for another team by then). Maybe we’ll get to hear Tim McGraw’s "Live Like You Were Dying"
one last time (the poignant song about making the most of every moment
that Mirabelli chose to blare from Fenway’s loudspeakers every time he
came to the plate). If you’re there that day, I hope you’ll cheer long
and loud. Not just for Doug Mirabelli, but for all members of that
great 2004 team who have slipped away silently from baseball; who, in
the end, could not "resist the corrosion."


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  1. dmurphy@hyde.edu

    Hey Mr. VP,
    A very nice tribute to Doug Mirabelli! He was an important contributor to two World Championship teams!

    I really enjoyed getting caught up on your blog! You have had some amazing experiences as the VP of Red Sox Nation and as someone who understands deeply your passion for this game and for everything associated with the Red Sox I am very proud of you and happy that you have been blessed with this new and exciting role in your life!

    Yesterday, we celebrated the 12th anniversary of our mad dash to Brigham and Women’s Hospital in the middle of the night to welcome Daniel into our lives!

    I am honored each day to be his father, but I love watching his love of baseball and everything Red Sox in a big way!

    Keep up the great work on your blog and go SOX 2008!!!


  2. dave@cgs-systems.com

    Thank you. For once someone honored one of the most subtle performers on the team. Doug was great and to let him go like that was both cruel and inappropriate. In essence he was fired and fired with a callous edge to it.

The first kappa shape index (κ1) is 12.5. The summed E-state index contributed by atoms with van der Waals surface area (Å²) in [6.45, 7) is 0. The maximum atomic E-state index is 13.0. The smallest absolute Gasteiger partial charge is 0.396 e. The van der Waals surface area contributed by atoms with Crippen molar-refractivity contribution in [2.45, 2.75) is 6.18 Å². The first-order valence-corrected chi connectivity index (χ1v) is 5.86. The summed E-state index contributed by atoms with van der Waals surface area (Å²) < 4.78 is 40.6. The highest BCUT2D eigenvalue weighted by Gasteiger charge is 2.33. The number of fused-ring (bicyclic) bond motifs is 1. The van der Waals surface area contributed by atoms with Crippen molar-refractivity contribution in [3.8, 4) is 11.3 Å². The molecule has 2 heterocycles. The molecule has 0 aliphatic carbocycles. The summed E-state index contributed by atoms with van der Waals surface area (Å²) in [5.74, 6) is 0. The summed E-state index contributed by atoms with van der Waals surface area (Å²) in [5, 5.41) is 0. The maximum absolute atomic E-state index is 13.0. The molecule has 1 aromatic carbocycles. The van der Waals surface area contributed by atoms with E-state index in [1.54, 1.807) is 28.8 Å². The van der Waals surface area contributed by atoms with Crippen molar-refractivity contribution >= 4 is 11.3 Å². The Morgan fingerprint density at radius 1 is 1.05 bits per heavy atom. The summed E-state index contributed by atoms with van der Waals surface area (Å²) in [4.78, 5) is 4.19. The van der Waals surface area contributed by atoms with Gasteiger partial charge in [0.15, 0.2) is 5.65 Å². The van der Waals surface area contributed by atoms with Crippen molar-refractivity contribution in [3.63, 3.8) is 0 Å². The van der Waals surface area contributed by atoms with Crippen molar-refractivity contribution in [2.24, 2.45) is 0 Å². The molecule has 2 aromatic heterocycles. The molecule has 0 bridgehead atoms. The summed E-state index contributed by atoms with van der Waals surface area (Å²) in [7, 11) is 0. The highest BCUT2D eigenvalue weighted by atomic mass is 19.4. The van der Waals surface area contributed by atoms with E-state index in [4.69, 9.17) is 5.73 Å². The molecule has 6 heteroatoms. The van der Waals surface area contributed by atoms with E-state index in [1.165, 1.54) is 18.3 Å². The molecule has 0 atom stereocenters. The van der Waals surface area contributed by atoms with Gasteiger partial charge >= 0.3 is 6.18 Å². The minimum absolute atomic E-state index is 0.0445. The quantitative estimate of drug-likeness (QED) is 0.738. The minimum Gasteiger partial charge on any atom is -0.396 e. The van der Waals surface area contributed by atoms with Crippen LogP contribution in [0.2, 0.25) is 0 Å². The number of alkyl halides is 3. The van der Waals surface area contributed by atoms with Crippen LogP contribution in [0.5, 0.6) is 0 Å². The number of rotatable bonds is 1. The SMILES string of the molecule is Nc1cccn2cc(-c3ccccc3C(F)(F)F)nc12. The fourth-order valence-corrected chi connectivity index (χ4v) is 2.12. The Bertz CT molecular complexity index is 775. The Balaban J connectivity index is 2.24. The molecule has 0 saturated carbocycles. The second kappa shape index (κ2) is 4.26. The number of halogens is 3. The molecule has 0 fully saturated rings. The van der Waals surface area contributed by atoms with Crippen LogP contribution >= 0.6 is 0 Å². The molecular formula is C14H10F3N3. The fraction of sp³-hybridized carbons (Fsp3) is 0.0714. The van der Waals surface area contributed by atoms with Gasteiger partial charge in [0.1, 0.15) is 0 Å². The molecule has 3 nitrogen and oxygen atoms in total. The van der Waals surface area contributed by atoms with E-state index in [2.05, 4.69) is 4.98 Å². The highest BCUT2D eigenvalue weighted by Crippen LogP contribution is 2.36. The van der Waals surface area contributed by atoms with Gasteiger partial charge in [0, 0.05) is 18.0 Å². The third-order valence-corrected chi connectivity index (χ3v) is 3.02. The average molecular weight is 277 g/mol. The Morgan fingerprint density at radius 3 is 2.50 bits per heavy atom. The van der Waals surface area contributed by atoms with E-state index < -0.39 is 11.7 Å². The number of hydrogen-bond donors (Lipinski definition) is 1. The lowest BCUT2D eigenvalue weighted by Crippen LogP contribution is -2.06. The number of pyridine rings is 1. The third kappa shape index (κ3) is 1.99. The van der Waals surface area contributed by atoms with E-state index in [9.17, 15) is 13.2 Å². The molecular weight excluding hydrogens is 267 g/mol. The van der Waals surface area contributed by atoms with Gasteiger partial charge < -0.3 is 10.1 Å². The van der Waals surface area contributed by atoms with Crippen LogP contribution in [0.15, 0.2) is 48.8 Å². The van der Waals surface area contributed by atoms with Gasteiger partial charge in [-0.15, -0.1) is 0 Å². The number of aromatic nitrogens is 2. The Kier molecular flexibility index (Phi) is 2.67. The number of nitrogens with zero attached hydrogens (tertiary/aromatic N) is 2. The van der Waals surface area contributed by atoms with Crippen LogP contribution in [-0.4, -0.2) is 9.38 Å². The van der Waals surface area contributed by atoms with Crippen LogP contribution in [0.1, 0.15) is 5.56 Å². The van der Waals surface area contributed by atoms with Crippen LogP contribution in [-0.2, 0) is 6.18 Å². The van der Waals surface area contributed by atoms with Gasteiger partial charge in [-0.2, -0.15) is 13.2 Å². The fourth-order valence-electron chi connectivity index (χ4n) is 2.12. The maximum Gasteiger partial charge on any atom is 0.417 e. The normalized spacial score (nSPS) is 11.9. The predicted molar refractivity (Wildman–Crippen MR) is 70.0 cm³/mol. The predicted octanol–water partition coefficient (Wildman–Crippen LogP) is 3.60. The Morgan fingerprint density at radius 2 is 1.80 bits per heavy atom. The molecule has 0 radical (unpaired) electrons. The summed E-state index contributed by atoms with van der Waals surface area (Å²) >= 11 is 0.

He connected with the players, was quite smart and worked hard at the game. Any fan who does not see that is missing the point. Doug got a lot of friends on the team and to fire him like that — after signing him was disgusting.

    Theo has made some brilliant moves and some dumb ones (Gagne). Hopefully he’ll soon realize that he’s only HURT the team not helped it by this move.

  3. greatlasgo77@yahoo.com

    wow!!that was a really good tribute to our 28,he was a excelent part of our team and he will be remembered,thanks for your post and continue your good job,im proud of my vp.

  4. lmoberg77@yahoo.com

    Doug and I joined the Nation at the same time–I moved to Boston in the summer of 2001 and fell in love with the team during his first season here. Back then, I rarely got to Fenway, but it seemed like every time I did, it was a Wake night, and every time, Dougie would wake up from a slump and hit a homer.

    I have three Red Sox autographs, and two of them are from #28. (The other is from an ’04 spring training invitee who ended up with another team.) Mirabelli seems to be one of those guys who knows how lucky he is to have the experiences he’s had, and will always be willing–and happy–to take the time to make a fan’s day.

    If you read Schilling’s blog, you’ll find out that he’s also a true clubhouse guy. Here’s hoping that the Sox make another “emergency recall” and he gets another triumphal re-entry to Boston.


    THANKS TO #28 WE WENT TO THE WORLD SERIES BY BEING BEHIND THAT HUGE PLATE FOR TIM WAKEFIELD.We as RED SOX NATIONERS should give him what he diserves,a DOUG DAY AFTERNOON !!! Without him we would not have those two rings that our great players won with BLOOD,SWEAT AND TEARS !!!Those long days behind the plate,where the catcher is the boss of the 8 other players.He made Tim Wakefield what he is today and gave the Sox a chance to play in many big games with the big W next to them.GOD BLESS YOU DOUG MIRABELLI AND YOUR NOBLE HEART AND